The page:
Silkworms and catwalks
inspire Kiwi designers on Thailand visit

The Foundation recently took a group of five fashion-focussed Kiwis on a week-long trip to Thailand to delve into the thriving Thai fashion scene and build connections with their local counterparts. Yu Mei CEO Jessie Wong talks about what the group got up to in Thailand and what she learnt from taking part in the trip

Yu Mei CEO Jessie Wong talks about what the group got up to in Thailand and what she learnt from taking part in the trip

It’s a slice of the world that often appears in the supply chain of many New Zealand brands, but the Foundation’s Adam McConnochie, who led the trip, reckons that sort of thinking is so last season.

“I wanted to convince a group of top Kiwi entrepreneurs that it was also a worthwhile place to potentially sell their creations and where collaboration with local entrepreneurs was a possibility.”

The five designers were Yu Mei founder and CEO Jessie Wong, Pania Greenaway Ltd founder and creative designer Pania Tucker, Little Yellow Bird founder and CEO Samantha Jones, Offcut founder Adrien Taylor, and Jason Lingard, founder and director of the fashion label of the same name.

Adam says Asia is currently the most prosperous and most exciting region in the world and New Zealand fashion labels would be remiss not to take notice of what's happening in the region.

“We want them to take advantage of the opportunities that are available there. We don’t want them to miss out.”

At Bangkok International Fashion Week, the New Zealanders sat down and chatted with top Thai designers. Names like: Tawn Chatchavalvong from label Tawn C, Patsy Tapasanan from Folkcharm, and Orn Teankaprasith from Painkiller.

“It’s early days business-wise, but some brand collaborations and pop-up opportunities are in the pipeline.”

They learnt the Thai runway aesthetic is increasingly Asia-centric, with Japan and Korea trendsetters.

“Increasingly, what’s cool in Tokyo is more relevant than what’s cool in London.”

That’s good news because Kiwi fashion brands have had some success in Japan, so there’s potential for them to convert this success to other parts of Southeast Asia, Adam says.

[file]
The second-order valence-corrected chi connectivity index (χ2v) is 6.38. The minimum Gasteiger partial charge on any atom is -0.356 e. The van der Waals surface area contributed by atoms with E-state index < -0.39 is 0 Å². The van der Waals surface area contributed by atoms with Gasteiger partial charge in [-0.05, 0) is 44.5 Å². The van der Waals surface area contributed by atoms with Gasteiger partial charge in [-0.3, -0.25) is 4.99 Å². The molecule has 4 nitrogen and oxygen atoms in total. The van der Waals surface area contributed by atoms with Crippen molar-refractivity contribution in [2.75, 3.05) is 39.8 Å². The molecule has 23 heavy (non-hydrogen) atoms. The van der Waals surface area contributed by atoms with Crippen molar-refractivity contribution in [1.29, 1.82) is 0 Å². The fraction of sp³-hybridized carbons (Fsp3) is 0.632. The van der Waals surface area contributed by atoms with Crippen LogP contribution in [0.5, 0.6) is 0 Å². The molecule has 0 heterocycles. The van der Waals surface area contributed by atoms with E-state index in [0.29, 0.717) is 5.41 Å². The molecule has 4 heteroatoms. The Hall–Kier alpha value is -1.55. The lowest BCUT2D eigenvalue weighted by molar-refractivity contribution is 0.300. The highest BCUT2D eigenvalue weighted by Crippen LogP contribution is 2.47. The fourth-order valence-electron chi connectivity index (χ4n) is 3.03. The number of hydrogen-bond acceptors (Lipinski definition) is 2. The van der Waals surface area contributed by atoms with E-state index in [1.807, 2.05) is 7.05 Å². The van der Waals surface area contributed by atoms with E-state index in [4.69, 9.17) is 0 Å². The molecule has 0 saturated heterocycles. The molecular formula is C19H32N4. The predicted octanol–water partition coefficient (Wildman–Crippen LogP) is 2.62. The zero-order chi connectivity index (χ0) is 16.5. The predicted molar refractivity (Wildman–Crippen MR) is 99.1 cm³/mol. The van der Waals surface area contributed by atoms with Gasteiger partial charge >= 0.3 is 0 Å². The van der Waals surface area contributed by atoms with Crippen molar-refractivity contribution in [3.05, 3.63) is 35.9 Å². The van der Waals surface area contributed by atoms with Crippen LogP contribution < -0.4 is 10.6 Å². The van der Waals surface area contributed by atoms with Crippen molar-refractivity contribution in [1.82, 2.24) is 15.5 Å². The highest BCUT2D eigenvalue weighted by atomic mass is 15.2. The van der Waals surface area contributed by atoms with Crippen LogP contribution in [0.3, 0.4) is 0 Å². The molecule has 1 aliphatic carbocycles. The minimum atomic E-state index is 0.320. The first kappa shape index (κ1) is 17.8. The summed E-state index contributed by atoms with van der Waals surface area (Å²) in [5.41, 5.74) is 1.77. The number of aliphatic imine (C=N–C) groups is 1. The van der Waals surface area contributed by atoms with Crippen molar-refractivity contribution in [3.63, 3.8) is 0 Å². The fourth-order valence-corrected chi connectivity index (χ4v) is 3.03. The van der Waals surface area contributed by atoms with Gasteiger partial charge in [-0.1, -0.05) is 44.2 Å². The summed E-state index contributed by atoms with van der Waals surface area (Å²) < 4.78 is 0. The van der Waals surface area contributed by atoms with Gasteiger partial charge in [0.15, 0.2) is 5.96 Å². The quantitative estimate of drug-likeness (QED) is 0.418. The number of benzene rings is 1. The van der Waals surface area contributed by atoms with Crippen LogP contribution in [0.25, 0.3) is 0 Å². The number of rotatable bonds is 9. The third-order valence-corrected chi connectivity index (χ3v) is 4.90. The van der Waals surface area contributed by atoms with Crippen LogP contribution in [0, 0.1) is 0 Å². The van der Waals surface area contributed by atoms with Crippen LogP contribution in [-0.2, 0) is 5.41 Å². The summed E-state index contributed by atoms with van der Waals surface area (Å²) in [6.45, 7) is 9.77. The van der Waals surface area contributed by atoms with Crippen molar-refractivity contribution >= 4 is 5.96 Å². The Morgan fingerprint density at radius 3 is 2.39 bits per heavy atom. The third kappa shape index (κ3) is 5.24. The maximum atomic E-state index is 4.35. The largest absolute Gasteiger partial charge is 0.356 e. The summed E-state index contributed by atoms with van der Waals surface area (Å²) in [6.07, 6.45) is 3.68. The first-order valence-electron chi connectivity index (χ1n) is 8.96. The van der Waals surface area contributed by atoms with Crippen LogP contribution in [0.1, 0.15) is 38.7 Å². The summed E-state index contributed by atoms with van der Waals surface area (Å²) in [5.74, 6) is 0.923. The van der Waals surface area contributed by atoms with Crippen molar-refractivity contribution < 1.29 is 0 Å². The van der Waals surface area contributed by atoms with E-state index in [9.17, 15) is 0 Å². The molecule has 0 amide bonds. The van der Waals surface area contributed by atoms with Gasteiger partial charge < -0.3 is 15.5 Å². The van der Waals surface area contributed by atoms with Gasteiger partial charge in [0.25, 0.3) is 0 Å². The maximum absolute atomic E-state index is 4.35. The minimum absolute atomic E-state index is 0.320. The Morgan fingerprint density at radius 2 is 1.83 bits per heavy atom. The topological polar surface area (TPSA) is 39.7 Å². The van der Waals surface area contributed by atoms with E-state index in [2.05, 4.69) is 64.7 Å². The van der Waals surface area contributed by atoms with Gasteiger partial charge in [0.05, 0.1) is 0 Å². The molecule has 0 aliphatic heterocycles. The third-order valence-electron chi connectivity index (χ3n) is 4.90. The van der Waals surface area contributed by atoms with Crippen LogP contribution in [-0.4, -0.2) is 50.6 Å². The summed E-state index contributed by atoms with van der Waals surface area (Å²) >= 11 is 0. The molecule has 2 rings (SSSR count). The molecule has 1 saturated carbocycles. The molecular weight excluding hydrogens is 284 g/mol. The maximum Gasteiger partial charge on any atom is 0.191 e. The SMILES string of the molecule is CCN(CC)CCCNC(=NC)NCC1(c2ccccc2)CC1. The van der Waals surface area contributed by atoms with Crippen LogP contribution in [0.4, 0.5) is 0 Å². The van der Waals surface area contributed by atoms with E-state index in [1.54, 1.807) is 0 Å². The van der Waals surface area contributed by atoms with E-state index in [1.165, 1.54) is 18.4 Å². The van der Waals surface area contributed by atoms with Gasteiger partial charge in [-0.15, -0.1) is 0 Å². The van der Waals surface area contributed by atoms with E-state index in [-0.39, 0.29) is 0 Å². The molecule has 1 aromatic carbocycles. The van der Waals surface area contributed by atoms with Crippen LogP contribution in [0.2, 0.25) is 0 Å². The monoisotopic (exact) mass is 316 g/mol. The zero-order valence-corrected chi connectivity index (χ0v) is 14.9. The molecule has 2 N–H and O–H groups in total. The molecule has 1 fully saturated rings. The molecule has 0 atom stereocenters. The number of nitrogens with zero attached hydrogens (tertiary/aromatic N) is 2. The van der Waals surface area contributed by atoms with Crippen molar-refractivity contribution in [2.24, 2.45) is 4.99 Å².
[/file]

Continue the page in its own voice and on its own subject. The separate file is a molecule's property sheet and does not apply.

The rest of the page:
For Wellington-based clothing designer Pania Tucker the opportunity to meet with local designers was a trip highlight.

“Listening to their stories about their brands, what their challenges are, how they design, what inspires them and their views on the Thai fashion industry.”

Through her label, Pania Greenaway, she shows a passion for natural and recycled fibres, sustainability, and indigenous culture.

So, a trip north from Bangkok’s hustle to a silk-producing area in Isaan provided Pania another opportunity to connect with like-minded fashion folk.

“We visited several village communities that had a strong entrepreneurial culture and definitely saw potential for us to work with local rural communities of silk weavers and artists.”

A link to Thailand in the brand’s supply chain could be the catalyst needed to put Pania Greenaway designs in front of Thai consumers, she says.

“Exporting to Thailand would definitely be possible in the mid to long term.”

The Thai fashion scene is large and varied with everything from luxury, high-end designs to ready-to-wear. International brands are highly visible, with local brands also well represented, she says.

“There was a lot of support at local and government levels for smaller co-ops and rural craft communities, with aims to preserve cultural and traditional textile practice and develop and promote Thai craft and culture which is very exciting.”

Learning about the highly intricate process of silk creation and meeting the local producers was also a trip highlight for Little Yellow Bird founder and CEO Samantha Jones.

Little Yellow Bird supplies more than 100 organisations in New Zealand, Australia and the USA with uniforms made with natural and sustainable fabrics that can be traced right back to the farming level.

The brand has strong links with Asia having used India as their primary manufacturing hub for the past three years.

“I particularly enjoyed visiting Thai garment manufacturers and comparing these to the factories we work with in India,” Samantha says.

While there’s no immediate plans to shift production from India, the insights she gained in Thailand could help future-proof their brand, she says.

“It was valuable to see how manufacturing is done in Thailand and to have already explored several options should we ever expand into this market.”

Building strong relationships with the other Kiwi designers was another huge benefit of the programme, Samantha says.

The Foundation's Janryll Fernandez chats with Yu Mei CEO Jessie Wong and Offcut Founder Adrian Taylor about their experiences in Thailand

Adam says the group was chosen because they are “influencers” in the industry and can increase the knowledge and understanding of the fashion scene in Thailand back home.

“This is crucial for New Zealand long-term.”

The Thai visit for fashion entrepreneurs was part of the Foundation’s ASEAN Young Business Leaders Initiative, which aims to build networks between business people in Southeast Asia and New Zealand.